Read our guide: How to Automate Lead Enrichment
Lead segmentation (scoring, account matching)
Ideally, marketers use a filtering process (or processes) to segment leads before follow-up. This can include steps such as scoring to identify the hottest leads for sales, or lead-to-account matching to match new leads to existing accounts to ensure sales teams don’t waste their time chasing leads from accounts already in play.
These processes increase sales productivity and mean a higher win rate overall, but can be challenging to modify as business needs change. Automating scoring and lead-to-account matching can help sales teams prioritize high-value leads while preventing duplicate work.
Read our guide: How to Automate Lead-to-Account Matching
After your leads are properly segmented, operations professionals need to route the hottest leads to their sales teams. After matching leads to accounts, marketers can then assign the hottest leads to sales team members that own those accounts, route warm leads to sales development reps (SDR) for outbound follow-up, or send cooler leads to nurture programs.
With an automated process for lead routing, your SDRs can spend less time waiting on new assignments and more time selling.
Read our guide: How to Automate Lead Routing
Every step in your lead lifecycle is important. Unfortunately, many marketing teams experience challenges at one stage or another, whether that be issues properly formatting lead lists for upload, routing leads to the wrong sales reps (or not at all), or something else entirely.
Breakages at any of these stages can lead to painful delays that can make you 7x less likely to ever speak with a decision-maker (and puts your sales team that much farther from turning any of those costly leads into closed-won deals).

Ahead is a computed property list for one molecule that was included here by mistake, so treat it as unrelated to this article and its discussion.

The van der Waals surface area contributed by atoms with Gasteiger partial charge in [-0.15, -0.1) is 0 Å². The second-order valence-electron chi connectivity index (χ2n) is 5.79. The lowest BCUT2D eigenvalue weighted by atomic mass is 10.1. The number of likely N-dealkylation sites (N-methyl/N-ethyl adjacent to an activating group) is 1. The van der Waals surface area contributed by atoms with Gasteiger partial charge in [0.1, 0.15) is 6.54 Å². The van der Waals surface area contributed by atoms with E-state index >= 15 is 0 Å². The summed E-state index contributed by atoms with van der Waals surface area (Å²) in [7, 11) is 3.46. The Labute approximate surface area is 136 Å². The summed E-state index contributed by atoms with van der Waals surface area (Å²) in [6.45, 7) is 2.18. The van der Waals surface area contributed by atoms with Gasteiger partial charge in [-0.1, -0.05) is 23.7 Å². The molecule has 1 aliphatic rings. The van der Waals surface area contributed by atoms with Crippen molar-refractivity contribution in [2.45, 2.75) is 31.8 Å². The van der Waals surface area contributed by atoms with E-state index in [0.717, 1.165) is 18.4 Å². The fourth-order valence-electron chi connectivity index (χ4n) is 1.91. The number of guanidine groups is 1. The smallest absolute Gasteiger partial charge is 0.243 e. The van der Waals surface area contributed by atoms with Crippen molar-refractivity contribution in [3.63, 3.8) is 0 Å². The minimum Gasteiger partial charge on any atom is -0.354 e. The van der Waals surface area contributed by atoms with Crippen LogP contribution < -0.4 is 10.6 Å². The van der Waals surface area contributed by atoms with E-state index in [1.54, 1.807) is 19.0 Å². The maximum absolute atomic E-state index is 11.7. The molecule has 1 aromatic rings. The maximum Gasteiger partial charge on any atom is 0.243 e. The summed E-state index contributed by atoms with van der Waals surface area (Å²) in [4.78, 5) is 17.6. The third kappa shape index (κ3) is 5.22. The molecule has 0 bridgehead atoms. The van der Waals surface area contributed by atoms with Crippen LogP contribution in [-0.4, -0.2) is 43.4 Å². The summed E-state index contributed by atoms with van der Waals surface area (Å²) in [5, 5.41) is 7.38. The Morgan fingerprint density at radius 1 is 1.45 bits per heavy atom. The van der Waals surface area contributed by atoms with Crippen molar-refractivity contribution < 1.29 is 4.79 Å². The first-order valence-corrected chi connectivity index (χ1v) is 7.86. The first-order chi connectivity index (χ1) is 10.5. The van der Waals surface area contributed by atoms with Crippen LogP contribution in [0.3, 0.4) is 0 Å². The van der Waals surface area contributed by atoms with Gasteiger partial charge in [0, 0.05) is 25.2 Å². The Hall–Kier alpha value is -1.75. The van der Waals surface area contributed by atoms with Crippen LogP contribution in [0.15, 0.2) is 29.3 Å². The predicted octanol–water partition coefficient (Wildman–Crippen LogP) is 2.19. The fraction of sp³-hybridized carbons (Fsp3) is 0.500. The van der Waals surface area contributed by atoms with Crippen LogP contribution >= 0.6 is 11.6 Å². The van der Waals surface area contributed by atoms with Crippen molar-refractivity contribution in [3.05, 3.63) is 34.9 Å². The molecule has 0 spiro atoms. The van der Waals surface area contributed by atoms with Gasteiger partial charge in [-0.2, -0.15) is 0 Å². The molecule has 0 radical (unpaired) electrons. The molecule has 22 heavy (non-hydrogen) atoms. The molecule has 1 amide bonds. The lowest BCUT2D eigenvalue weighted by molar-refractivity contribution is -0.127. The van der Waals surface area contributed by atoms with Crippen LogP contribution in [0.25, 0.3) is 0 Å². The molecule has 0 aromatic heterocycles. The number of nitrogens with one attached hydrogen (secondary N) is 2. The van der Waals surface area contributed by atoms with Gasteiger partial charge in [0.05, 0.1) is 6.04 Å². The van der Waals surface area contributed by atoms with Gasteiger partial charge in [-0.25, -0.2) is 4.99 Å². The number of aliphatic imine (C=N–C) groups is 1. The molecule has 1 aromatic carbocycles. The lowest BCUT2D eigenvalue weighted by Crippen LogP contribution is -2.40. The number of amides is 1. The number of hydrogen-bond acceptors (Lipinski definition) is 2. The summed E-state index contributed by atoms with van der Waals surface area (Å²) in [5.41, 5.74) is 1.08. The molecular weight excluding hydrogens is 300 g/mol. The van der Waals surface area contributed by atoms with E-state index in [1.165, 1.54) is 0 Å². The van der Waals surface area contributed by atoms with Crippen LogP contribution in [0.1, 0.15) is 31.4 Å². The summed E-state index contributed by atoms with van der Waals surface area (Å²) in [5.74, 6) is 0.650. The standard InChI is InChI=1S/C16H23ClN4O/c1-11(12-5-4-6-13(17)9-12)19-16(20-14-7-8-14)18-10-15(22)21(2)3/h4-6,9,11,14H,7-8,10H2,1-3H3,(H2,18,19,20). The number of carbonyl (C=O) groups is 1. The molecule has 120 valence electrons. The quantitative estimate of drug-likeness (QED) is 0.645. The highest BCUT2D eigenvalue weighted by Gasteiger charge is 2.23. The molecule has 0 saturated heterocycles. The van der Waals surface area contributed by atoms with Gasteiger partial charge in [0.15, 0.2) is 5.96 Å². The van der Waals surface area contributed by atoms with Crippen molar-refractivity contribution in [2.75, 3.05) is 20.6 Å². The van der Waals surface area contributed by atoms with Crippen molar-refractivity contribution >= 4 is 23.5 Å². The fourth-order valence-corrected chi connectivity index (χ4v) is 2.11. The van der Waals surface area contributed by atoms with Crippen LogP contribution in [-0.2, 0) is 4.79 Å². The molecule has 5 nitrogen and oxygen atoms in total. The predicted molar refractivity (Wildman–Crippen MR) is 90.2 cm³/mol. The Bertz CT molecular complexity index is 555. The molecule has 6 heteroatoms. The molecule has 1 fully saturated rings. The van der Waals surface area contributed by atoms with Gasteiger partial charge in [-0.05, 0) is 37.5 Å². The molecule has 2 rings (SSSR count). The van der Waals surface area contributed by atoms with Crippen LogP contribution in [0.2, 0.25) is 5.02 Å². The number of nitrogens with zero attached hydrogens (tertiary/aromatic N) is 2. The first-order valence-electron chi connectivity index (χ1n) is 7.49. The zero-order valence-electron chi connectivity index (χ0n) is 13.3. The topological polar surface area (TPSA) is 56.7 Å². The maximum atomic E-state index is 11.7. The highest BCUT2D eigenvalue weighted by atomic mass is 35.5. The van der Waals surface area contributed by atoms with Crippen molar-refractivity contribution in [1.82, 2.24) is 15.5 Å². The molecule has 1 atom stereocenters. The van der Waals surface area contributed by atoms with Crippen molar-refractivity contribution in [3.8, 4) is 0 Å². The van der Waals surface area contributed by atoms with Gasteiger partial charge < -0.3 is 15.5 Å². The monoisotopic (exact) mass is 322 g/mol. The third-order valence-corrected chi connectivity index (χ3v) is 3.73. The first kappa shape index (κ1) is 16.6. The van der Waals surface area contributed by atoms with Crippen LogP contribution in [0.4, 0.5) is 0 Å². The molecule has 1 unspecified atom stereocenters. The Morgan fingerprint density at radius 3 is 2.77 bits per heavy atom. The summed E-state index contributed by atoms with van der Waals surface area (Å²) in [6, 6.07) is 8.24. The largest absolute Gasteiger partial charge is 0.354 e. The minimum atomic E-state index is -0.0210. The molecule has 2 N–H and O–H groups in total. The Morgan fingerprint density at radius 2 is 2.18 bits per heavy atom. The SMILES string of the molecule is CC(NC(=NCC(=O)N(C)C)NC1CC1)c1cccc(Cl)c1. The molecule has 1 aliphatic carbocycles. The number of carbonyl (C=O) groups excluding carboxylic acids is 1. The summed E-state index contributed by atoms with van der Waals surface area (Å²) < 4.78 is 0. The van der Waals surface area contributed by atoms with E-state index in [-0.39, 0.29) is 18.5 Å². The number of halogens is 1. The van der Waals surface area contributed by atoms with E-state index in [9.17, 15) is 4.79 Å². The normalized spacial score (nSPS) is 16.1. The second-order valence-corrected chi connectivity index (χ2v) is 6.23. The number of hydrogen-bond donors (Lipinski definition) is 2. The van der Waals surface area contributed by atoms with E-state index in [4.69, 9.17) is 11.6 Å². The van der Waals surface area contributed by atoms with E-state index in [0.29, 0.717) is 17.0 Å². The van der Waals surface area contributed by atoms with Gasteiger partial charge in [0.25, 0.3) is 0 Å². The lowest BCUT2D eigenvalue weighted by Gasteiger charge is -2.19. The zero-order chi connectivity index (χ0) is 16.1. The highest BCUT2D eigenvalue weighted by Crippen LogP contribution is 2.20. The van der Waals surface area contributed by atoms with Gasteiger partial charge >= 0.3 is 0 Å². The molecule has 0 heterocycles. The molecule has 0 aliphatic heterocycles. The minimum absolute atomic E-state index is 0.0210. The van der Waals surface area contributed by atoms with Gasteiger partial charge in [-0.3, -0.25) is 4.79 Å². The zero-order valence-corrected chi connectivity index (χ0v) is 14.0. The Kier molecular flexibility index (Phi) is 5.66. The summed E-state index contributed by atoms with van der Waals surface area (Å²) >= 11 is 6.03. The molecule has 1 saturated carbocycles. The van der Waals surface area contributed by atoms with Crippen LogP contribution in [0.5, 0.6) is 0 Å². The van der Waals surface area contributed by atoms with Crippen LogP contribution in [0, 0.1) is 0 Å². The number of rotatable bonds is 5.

Only about half of marketers are actually taking action on integrating their data. Image courtesy eMarketer
Part 3: How to fix lead management with a General Automation Platform
So how can you orchestrate every one of these important processes to drive faster, error-free follow-up? Marketers from around the world are using General Automation Platforms (GAP) to unsilo their data, deeply integrate their marketing apps, and automate key processes to cut out the manual errors and move faster. General automation platforms have these capabilities:
Full API integration
GAPs can connect any cloud-based app (including MAP, CRM, outbound, database, project management, and many others) at the API integration level. You can think of APIs as the level at which cloud-based software communicates with other software. The best GAPs deeply connect applications via APIs to flow data even from highly customized instances and from custom fields.
Sophisticated automation with flexible logical operators
GAPs automate processes among multiple cloud apps, such as setting a process to update lead information automatically and trigger appropriate campaigns in CRM, outbound email automation, and other apps whenever leads engage with your campaigns or website. The best GAPs support complex, multi-step workflows with logical operators for if/then, looping, and branching steps to do exactly what you need with your leads.
Ease of use
Another important feature to look for is a completely visual, user-friendly builder. One that lets anyone - not just engineers - easily build workflows to process and upload lead lists, route enriched leads to the right owners, and execute customized follow-up - faster, without errors, and without having to code.
The best GAPs scale with your team’s data usage and needs, and are built to help you collaborate with your team, not bottleneck your progress by limiting access to individual connectors or individual users.
Marketing leader Outreach uses a GAP to automate the entire list upload process to save dozens of hours in manual labor. Advertising leader AdRoll uses this technology to rapidly enrich enormous lead lists and drive 13% more sales appointments.
Learn more about how you can use a General Automation Platform to close your lead management gaps by joining our weekly group demo.